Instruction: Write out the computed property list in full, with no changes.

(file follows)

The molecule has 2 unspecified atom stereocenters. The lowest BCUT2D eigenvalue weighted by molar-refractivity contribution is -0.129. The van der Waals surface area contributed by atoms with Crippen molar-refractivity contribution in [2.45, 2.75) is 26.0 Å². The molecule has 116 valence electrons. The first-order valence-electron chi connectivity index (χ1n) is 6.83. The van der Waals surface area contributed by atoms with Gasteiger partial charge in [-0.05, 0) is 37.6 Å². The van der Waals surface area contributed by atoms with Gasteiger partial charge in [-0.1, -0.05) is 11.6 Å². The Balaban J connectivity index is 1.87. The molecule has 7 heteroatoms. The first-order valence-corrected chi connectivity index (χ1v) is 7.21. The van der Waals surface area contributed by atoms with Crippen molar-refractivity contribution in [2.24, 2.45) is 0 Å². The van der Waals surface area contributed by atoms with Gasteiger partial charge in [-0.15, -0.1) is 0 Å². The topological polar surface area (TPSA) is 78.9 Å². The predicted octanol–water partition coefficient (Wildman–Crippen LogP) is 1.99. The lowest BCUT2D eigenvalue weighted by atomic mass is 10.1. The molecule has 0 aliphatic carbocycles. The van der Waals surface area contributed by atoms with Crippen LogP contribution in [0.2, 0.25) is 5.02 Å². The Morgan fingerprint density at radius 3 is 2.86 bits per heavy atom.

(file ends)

The molecule has 2 unspecified atom stereocenters. The lowest BCUT2D eigenvalue weighted by molar-refractivity contribution is -0.129. The van der Waals surface area contributed by atoms with Crippen molar-refractivity contribution in [2.45, 2.75) is 26.0 Å². The molecule has 116 valence electrons. The first-order valence-electron chi connectivity index (χ1n) is 6.83. The van der Waals surface area contributed by atoms with Gasteiger partial charge in [-0.05, 0) is 37.6 Å². The van der Waals surface area contributed by atoms with Gasteiger partial charge in [-0.1, -0.05) is 11.6 Å². The Balaban J connectivity index is 1.87. The molecule has 7 heteroatoms. The first-order valence-corrected chi connectivity index (χ1v) is 7.21. The van der Waals surface area contributed by atoms with Crippen molar-refractivity contribution in [2.24, 2.45) is 0 Å². The van der Waals surface area contributed by atoms with Gasteiger partial charge in [-0.15, -0.1) is 0 Å². The topological polar surface area (TPSA) is 78.9 Å². The predicted octanol–water partition coefficient (Wildman–Crippen LogP) is 1.99. The lowest BCUT2D eigenvalue weighted by atomic mass is 10.1. The molecule has 0 aliphatic carbocycles. The van der Waals surface area contributed by atoms with Crippen LogP contribution in [0.2, 0.25) is 5.02 Å². The Morgan fingerprint density at radius 3 is 2.86 bits per heavy atom.